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This Season’s Ultimate Ski Gear Guide

This Season’s Ultimate Ski Gear Guide: Instagram

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After showcasing the best snowboard gear yesterday, we had to come back and offer something for our friends on two planks. (There’s no skier-snowboarder beef here.) Today’s ski equipment is built to accommodate a wide range of riding styles and terrain and is more comfortable than ever.

Here is the ski gear you will need to have an awesome time on the slopes this season.


Rossignol Experience 100
$749.95, rossignol.com
Rather than have a pair of skis for different conditions and terrain, the Experience 100 are like an entire quiver in two planks. They have plenty of float through powder and strong edge control when you really want to lay into a turn.

Rossignol

Rossignol


Tecnica Cochise 130 Pro
$850, tecnicausa.com
Lowering the cuff on these freeriding boots allows them to have a greater range of motion so you can tweak out turns and jumps.

Tecnica

Tecnica


Line Pin Poles
$54.95, lineskis.com
Face it, your poles don’t make much of a difference in how you ski, so might as well get a set with some cool BMX-style grips. The fact that they come in a bright color will come in handy if you yard sale it and scatter your gear all over the mountain.

Line

Line


POC Fornix Communication
$240, pocsports.com
POC has always made helmets that lead the way in terms of safety and protection. Now their longstanding favorite, the Fornix, is available with Beats by Dre headphones built right into the liner.

Poc

Poc


Zeal HD2 Camera Goggle
$499, zealoptics.com
Everybody wants video of themselves launching off a cliff (or of their buddy eating facefuls of snow). But attaching a camera to your helmet or somewhere else on your body can be cumbersome. Plus you don’t look that cool. These goggles discreetly hold a camera that films 1080p video through a 170-degree wide angle lens.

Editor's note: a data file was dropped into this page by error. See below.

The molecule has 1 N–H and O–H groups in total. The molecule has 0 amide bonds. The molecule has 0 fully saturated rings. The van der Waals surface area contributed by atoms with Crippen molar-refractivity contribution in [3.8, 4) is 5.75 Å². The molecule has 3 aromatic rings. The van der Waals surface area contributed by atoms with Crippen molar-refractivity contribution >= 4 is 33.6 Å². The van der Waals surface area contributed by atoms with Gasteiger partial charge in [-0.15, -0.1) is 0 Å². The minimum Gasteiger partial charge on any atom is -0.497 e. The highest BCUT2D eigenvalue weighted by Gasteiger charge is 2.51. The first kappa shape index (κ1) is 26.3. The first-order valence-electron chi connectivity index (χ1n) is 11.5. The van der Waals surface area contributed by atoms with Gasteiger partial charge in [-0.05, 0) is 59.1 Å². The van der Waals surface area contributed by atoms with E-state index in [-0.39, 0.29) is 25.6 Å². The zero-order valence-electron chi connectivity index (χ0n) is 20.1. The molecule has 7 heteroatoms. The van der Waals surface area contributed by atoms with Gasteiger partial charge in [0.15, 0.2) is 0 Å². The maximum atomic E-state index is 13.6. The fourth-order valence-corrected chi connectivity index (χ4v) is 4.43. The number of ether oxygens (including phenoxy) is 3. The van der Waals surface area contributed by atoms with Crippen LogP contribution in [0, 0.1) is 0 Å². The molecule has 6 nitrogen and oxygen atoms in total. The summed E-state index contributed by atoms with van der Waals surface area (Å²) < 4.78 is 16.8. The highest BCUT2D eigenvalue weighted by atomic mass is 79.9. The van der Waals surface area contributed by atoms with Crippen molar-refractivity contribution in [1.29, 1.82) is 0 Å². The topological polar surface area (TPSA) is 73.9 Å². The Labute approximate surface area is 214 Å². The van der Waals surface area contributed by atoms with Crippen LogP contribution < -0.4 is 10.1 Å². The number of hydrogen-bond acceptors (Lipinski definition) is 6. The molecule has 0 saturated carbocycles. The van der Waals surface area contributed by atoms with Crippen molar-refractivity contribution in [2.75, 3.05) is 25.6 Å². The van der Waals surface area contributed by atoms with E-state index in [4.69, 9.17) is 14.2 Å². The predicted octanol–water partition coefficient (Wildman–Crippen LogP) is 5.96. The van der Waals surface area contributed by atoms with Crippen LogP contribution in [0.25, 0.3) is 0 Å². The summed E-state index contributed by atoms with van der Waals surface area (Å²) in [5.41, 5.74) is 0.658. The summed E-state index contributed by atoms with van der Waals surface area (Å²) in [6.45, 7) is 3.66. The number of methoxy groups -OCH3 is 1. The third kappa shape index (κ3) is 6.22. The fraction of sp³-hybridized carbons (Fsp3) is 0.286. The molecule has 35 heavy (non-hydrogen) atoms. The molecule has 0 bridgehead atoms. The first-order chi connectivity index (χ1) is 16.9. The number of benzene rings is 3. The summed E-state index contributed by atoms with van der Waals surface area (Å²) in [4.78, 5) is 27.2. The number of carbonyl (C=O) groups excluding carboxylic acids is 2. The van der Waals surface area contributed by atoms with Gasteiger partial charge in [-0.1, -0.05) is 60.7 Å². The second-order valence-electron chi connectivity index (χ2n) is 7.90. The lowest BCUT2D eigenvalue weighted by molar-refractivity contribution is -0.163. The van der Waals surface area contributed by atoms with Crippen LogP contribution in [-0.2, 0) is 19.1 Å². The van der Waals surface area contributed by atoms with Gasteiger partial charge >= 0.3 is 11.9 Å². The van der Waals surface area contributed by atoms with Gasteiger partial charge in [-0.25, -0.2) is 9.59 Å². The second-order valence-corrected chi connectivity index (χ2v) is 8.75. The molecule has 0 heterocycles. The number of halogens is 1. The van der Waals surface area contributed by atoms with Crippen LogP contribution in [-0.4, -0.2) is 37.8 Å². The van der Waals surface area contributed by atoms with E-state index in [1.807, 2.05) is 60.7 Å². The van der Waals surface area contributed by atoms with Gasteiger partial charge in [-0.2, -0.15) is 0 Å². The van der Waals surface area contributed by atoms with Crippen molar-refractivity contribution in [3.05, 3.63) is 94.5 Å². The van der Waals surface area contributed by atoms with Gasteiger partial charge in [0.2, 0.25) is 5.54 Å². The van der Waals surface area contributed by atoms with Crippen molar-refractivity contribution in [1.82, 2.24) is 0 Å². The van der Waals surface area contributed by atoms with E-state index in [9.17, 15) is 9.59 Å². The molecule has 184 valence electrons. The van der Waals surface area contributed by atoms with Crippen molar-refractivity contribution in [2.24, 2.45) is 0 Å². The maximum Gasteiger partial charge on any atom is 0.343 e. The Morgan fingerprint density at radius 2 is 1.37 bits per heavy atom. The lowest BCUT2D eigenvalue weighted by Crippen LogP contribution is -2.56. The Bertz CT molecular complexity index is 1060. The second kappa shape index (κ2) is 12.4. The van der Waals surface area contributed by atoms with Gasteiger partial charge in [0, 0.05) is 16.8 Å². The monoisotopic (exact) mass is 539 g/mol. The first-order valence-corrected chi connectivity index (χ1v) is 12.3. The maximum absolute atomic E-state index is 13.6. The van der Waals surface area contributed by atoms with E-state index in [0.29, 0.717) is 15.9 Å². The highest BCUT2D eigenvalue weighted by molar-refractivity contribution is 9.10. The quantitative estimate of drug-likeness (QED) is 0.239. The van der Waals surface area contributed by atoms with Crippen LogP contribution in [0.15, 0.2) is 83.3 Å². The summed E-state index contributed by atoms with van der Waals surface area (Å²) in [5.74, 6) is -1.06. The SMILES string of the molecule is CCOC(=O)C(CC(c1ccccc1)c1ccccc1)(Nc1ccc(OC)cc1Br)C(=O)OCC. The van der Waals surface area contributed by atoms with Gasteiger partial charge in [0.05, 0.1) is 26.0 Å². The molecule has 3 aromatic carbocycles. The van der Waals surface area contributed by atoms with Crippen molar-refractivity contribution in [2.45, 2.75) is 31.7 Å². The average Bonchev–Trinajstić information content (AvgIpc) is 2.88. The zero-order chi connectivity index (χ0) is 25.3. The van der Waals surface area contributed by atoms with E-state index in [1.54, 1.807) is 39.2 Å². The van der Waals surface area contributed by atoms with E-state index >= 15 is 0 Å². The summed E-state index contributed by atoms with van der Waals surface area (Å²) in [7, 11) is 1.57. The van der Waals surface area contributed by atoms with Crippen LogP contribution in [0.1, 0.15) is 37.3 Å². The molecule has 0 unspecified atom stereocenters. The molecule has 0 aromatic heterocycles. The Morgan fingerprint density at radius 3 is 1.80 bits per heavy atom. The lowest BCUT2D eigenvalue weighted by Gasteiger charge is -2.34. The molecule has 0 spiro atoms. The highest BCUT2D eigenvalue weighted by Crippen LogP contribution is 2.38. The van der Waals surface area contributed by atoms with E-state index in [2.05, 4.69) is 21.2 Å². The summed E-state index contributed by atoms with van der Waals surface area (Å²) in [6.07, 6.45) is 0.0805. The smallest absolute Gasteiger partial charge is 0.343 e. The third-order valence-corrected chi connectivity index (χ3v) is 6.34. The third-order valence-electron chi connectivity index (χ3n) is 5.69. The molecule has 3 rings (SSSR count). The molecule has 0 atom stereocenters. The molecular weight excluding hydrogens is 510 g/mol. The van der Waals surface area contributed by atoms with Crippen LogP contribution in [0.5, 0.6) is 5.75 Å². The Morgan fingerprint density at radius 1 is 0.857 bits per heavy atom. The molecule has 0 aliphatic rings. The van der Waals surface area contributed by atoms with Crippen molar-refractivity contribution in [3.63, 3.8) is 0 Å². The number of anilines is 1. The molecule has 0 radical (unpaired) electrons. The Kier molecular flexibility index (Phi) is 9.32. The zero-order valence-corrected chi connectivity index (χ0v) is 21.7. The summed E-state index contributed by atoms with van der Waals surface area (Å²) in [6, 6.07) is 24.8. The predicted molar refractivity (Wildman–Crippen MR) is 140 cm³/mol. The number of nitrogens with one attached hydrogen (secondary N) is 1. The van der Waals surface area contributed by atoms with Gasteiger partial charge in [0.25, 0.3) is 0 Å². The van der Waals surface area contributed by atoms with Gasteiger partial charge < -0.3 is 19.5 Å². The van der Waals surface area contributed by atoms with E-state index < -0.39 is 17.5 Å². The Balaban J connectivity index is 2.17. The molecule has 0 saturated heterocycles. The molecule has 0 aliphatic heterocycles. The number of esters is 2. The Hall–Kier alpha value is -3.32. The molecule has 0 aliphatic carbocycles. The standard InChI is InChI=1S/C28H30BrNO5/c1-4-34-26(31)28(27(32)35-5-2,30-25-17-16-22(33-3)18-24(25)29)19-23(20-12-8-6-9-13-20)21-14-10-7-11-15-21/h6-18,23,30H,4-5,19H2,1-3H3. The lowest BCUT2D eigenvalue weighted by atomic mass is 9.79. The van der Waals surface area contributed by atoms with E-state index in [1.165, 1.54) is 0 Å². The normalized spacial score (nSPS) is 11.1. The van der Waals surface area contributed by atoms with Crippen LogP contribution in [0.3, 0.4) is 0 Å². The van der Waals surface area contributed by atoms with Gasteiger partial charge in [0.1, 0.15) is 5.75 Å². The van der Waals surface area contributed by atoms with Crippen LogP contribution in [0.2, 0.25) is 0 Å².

Zeal Optics

Zeal Optics


Helly Hansen Dry 2-Pack Base Layer
$75, hellyhansen.com
The striping down the side has been a Helly Hansen staple for 40 years. The technology in its base layers has evolved considerably though. The latest version is highly breathable and dries quickly but still keeps you warm on those -10 degree days.

Helly Hansen

Helly Hansen


Patagonia Hybrid Down Jacket
$229, patagonia.com
Packed with down where you need it to keep you warm but stretchy in areas where you’ll be moving, this is an ideal layer to throw on underneath your shell and will help you regulate your body temperature on the way up and the way down.

Patagonia

Patagonia


Arc'teryx Rush Jacket
$599, arcteryx.com
Designed to keep you warm in the most blustery backcountry conditions, this jacket has a minimalist, ergonomic design that frees you up when you’re launching a spread eagle.

Arc

Arc'teryx


Arc'teryx Lithic Comp Pants
$375, arcteryx.com
If you ever go heliskiing, you’ll probably see the guides wearing Arc'teryx. The reason is that the gear performs great and is built to last. Because of their high waist, these bib pants are also a great way to prevent snow from running down your crack.

Arc

Arc'teryx


Smartwool PhD Ski Socks
$25.95, smartwool.com
Socks play an underrated role in keeping your feet comfortable during a long day on the hill. These merino versions from Smartwool offer cushioning on the shins and foot to help absorb impact.

Smartwool

Smartwool


Justin Tejada is a writer and editor based in New York City. Follow him on Twitter at @just_tejada.

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